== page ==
Watch Full Length Little Women Torrent Online Free writer Louisa May Alcott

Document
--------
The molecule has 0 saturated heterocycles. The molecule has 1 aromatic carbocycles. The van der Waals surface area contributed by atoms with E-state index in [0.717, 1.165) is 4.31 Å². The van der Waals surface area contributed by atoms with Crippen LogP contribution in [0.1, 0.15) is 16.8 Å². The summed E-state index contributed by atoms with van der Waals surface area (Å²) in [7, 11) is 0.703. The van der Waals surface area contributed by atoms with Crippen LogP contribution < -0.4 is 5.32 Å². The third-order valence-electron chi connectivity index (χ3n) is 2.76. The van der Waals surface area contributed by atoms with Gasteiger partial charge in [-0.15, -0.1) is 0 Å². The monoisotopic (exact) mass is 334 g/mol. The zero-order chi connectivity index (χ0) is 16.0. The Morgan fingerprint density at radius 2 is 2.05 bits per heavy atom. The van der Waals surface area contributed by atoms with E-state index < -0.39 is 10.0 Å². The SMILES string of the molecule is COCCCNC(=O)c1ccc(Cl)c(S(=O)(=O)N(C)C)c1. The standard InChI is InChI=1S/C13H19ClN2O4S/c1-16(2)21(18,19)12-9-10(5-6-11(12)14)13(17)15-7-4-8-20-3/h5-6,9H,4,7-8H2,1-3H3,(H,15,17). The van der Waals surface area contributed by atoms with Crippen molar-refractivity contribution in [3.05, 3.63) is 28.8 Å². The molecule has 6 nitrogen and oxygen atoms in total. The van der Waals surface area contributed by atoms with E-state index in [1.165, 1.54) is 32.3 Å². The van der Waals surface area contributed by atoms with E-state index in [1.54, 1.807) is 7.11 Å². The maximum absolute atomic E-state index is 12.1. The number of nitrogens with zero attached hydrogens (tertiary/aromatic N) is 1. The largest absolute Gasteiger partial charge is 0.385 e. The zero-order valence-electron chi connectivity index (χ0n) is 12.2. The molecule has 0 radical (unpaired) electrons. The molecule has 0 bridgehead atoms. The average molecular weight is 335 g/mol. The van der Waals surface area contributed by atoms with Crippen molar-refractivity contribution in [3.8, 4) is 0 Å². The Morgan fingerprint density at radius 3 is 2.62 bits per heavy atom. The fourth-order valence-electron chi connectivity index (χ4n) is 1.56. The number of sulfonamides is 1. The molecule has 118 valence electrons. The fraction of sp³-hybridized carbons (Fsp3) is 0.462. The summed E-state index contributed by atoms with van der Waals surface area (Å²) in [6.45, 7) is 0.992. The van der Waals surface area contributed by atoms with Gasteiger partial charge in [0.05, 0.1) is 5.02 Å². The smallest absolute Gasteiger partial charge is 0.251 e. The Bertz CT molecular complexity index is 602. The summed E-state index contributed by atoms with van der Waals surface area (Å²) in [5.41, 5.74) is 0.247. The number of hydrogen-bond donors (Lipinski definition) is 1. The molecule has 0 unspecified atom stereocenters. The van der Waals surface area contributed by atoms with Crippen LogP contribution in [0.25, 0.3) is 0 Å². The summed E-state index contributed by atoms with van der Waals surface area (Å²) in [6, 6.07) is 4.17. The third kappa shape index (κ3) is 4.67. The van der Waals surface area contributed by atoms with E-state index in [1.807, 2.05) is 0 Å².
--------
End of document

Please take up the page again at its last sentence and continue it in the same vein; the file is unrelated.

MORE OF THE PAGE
; Louisa May Alcott; Release Year: 2019; stars: Emma Watson; Greta Gerwig; countries: USA.